Moderate 11% 36%
Somewhat Liberal 11% 29%
Somewhat Liberal vs. Very Conservative Gap -5% 10%

This is a very interesting question. Romney’s base of support has essentially become the polar opposite of 2008. In Iowa Romney did best amongst somewhat conservative voters; in New Hampshire he did best amongst moderates. Here Romney does best amongst moderates.

The next questions focus on religion:

Born-Again Evangelical Christian? Romney 2008 Romney 2012
Yes 11% 22%
No 20% 38%
Non-Evangelical vs. Evangelical Support Gap 9% 16%

Unsurprisingly, there’s a large support gap between evangelicals and non-evangelicals.

What about Catholics versus Protestants?

Religion Romney 2008 Romney 2012
Protestant 13% 27%
Catholic 24% 29%
Catholic vs. Protestant Support Gap 11% 2%

Considering the margins of errors in the exit polls, there’s almost no difference. Romney’s actually closed the gap quite a bit since 2008, which is good news for him.

The next question delves into one of the most important factors behind Romney’s performance in South Carolina:

Religious Beliefs of Candidate Matter… Romney 2008 Romney 2012
Great Deal 7% 10%
Somewhat 16% 27%
Not Much 21% 39%
Not At All 26% 39%
Least Religious vs. Most Religious Support Gap 19% 29%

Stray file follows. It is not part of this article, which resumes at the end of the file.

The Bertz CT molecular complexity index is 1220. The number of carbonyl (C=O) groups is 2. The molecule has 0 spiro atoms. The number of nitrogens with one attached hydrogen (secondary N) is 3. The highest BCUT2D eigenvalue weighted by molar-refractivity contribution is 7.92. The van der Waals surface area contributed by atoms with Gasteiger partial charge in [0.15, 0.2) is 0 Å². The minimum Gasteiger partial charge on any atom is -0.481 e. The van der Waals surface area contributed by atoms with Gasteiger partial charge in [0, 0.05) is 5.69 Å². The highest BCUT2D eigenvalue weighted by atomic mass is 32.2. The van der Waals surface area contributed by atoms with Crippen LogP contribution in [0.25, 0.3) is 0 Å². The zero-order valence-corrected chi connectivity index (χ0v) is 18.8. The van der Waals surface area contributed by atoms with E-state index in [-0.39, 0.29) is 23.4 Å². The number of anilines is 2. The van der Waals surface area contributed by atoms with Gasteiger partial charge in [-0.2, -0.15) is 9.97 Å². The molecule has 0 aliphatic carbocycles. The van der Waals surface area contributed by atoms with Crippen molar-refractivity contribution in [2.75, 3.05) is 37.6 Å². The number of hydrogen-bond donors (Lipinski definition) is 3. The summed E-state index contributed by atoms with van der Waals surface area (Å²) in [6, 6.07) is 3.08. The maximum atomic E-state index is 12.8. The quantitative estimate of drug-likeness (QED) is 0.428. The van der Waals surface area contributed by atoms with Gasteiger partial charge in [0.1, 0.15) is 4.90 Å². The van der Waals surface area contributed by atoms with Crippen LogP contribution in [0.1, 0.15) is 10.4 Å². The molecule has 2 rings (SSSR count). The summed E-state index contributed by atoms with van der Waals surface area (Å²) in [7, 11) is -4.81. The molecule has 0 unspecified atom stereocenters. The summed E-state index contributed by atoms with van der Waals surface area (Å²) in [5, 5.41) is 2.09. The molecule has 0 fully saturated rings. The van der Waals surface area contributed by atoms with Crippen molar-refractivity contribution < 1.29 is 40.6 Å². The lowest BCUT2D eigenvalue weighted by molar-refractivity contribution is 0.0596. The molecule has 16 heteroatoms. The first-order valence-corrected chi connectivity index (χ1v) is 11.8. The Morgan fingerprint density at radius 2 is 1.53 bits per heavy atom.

There’s an enormous gap between those towards whom the religious beliefs of a candidate matter, and those towards whom they don’t. Romney barely breaks into double-digits amongst religious bigots those who care a great deal about a candidate’s religious beliefs. He barely improves from his 2008 performance.

The result above probably explains the responses to the next question:

Abortion Should Be… Romney 2008 Romney 2012
Always Illegal 9% 14%
Mostly Illegal 15% 25%
Mostly Legal 20% 37%
Always Legal 15%
Pro-Choice vs. Pro-Life Support Gap 11% 23%

This is probably a proxy for those who care a great deal about a candidate’s religious beliefs. The more pro-life a voter, the more likely to oppose Romney.

Here’s an interesting question:

Served in Military? Romney 2008 Romney 2012
Yes 17% 32%
No 14% 27%
Soldiers vs. Civilian Support Gap 3% 5%

There’s slightly greater support amongst veterans and soldiers. It might not great enough to be statistically significant, however.

Next, another question on wealth:

Family’s Financial Situation Romney 2008 Romney 2012
Falling Behind 13% 25%
Holding Steady 15% 27%
Getting Ahead 15% 32%
Good Financial Situation vs. Bad Financial Situation Support Gap 2% 7%

Romney does better amongst voters getting ahead. Unsurprising.

What do people like most about Romney?

Top Candidate Quality Romney 2008 Romney 2012
Says What He Believes/True Conservative 7% 2%
Shares My Values/Moral Character 12% 19%
Experience 23% 34%
Electability 33% 37%